BOSTON (CBS) – There has been some concern that prenatal ultrasounds could increase the risk of autism in children but a new study suggests otherwise.
Researchers at Boston Medical Center looked at more than 400 kids born at the hospital and found that the mothers of those with autism had no more prenatal ultrasounds and no greater duration of ultrasound exposure than moms of kids without autism.
In fact, the kids with autism had on average less ultrasound exposure during the 1st and 2nd trimesters than the other children.
The study did raise one question. Does the depth of the ultrasound scan make a difference?
The researchers found that the kids with autism had scans that on average went a little bit deeper than kids without autism, less than a centimeter more, but the authors say there is not enough evidence at this point to conclude that ultrasound depth makes any difference and that more research should be done.
At this point, parents should not be concerned that a prenatal ultrasound is going to put their fetus at risk for autism.
That said, don’t get an ultrasound just for fun like at those keepsake centers where you can pay to get a detailed ultrasound images of your fetus. Prenatal ultrasounds should be considered a medical procedure and should only be done with the advice of a doctor.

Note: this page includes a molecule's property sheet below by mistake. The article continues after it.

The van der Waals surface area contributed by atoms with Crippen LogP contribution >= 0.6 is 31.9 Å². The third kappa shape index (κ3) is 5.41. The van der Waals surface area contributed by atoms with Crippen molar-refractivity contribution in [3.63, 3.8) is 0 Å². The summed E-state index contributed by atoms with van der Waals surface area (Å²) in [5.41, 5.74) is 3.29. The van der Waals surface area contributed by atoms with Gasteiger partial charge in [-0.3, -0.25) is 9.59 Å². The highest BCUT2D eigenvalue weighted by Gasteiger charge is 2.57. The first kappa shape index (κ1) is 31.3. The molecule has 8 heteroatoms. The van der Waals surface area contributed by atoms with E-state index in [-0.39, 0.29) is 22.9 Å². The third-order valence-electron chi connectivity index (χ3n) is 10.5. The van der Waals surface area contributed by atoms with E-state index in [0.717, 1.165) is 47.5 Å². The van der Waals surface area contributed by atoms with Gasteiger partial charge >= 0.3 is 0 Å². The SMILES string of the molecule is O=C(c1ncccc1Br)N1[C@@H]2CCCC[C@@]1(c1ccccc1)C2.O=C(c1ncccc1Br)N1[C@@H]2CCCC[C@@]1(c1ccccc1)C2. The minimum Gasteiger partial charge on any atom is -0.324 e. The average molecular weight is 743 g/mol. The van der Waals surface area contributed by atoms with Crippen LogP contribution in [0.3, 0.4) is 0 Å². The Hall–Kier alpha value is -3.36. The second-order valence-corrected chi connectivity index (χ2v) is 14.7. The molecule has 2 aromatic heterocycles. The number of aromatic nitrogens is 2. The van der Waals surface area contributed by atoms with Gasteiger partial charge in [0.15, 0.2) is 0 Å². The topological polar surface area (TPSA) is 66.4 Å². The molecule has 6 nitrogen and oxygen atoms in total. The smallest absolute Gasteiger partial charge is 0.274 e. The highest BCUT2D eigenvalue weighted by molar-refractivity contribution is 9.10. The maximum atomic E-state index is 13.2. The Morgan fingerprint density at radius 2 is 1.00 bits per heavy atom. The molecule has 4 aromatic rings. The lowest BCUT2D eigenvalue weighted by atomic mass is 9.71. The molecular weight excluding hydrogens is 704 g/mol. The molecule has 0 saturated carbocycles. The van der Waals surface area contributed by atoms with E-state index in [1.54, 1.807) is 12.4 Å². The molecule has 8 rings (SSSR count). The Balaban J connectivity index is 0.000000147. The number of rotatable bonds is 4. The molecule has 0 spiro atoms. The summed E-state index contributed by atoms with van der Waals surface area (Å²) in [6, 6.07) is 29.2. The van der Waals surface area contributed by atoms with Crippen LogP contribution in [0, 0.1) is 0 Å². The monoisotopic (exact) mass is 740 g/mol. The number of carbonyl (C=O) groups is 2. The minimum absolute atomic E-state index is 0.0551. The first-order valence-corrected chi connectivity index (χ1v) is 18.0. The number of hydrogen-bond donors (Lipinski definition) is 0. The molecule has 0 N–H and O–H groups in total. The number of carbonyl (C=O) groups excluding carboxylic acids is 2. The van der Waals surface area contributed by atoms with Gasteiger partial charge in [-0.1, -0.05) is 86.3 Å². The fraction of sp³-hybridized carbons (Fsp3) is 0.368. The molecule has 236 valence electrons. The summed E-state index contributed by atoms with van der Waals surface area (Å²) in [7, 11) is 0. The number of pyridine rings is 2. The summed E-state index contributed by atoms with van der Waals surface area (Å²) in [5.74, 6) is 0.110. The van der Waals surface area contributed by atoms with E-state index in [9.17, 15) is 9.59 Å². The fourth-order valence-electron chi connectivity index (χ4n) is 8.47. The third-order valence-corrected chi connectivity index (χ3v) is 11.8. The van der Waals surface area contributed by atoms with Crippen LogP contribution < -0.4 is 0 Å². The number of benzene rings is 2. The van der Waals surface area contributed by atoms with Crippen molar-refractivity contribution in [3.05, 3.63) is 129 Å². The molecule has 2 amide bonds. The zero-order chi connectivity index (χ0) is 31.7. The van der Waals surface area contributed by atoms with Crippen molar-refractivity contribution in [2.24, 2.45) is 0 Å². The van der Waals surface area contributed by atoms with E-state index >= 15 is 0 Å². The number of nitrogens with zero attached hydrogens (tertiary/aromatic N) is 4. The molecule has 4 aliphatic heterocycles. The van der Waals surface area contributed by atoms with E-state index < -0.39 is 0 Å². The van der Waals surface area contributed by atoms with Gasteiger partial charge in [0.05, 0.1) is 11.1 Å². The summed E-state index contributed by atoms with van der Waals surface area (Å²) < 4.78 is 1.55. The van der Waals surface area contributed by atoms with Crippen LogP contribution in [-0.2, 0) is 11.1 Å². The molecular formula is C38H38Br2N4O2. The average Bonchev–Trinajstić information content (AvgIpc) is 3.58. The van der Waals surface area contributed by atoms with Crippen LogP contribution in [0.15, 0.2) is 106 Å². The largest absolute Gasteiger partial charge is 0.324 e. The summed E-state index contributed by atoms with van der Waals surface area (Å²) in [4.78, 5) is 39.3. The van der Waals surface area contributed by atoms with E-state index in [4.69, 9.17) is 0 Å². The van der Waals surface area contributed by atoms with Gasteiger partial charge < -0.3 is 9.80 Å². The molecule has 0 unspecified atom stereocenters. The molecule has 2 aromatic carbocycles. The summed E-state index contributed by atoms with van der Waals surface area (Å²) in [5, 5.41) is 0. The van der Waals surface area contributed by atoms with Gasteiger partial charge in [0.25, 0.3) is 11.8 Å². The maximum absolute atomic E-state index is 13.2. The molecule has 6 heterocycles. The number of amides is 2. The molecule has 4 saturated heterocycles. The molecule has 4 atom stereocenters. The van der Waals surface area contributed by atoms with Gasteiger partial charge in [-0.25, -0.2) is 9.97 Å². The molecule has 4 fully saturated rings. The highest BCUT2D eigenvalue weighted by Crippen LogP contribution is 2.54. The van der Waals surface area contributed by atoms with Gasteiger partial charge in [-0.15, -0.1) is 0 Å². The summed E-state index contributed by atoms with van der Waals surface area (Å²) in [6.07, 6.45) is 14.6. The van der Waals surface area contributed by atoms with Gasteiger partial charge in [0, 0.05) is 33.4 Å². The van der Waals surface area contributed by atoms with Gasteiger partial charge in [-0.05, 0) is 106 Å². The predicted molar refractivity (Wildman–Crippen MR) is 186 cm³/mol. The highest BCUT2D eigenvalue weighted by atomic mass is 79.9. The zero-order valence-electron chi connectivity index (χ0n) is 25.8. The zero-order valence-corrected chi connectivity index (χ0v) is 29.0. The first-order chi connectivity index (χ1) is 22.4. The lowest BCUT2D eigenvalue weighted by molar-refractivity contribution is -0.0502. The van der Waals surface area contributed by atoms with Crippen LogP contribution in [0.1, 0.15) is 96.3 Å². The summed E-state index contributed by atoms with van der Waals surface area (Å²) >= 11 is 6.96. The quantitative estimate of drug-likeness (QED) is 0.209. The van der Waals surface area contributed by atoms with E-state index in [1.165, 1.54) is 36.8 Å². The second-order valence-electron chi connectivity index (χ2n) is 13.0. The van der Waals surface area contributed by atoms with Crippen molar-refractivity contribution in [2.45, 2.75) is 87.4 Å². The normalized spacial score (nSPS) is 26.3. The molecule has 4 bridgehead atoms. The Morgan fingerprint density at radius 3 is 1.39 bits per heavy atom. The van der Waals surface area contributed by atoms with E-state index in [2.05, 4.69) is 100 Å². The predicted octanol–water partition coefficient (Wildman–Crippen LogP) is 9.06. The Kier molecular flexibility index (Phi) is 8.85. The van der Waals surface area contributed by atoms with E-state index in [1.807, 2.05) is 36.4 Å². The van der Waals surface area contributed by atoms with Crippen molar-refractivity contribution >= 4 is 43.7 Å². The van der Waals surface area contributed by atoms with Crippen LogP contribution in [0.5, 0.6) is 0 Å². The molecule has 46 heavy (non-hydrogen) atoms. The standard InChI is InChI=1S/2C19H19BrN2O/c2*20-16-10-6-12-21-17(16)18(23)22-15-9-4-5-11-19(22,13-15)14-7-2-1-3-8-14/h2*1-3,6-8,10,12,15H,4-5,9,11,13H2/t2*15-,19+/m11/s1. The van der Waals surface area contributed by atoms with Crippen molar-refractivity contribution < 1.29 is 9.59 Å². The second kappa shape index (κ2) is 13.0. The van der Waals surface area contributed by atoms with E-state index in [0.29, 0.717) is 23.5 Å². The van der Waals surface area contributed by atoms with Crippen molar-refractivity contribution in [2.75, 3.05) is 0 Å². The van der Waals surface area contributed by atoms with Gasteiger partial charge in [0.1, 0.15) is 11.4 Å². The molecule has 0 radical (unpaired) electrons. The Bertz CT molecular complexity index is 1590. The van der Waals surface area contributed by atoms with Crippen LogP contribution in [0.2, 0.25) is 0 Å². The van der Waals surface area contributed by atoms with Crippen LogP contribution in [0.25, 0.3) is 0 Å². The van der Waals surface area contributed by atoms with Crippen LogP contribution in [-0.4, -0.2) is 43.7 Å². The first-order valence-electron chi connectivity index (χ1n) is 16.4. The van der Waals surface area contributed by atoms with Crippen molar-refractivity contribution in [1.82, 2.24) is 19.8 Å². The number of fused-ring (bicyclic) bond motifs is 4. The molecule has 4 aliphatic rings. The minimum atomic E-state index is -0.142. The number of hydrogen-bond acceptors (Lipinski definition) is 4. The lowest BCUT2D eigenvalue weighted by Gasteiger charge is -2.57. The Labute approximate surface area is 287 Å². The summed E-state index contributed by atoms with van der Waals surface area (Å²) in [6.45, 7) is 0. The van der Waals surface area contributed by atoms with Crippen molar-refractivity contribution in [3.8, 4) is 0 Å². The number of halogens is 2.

Physical Activity Before School Benefits Children
Doing physical activity before school has big benefits for children.
Researchers at mass general tracked more than 700 elementary and middle school students and found that those who participated in a 12-week physical activity program before school had improved body weight as well as social and emotional wellness.
The program, called Boks Kids, is supported by the Reebok Foundation. It provides hour-long sessions two to three days a week before school with games, skills, and nutrition discussions during stretching and cool-down.
Getting the kids moving before school is a great way to sneak some physical activity into the day because it’s becoming harder and harder for families to find opportunities to be physically active.
Regular exercise benefits kids in a variety of ways, from reducing the risk of obesity to improved school performance to promoting emotional and social well-being.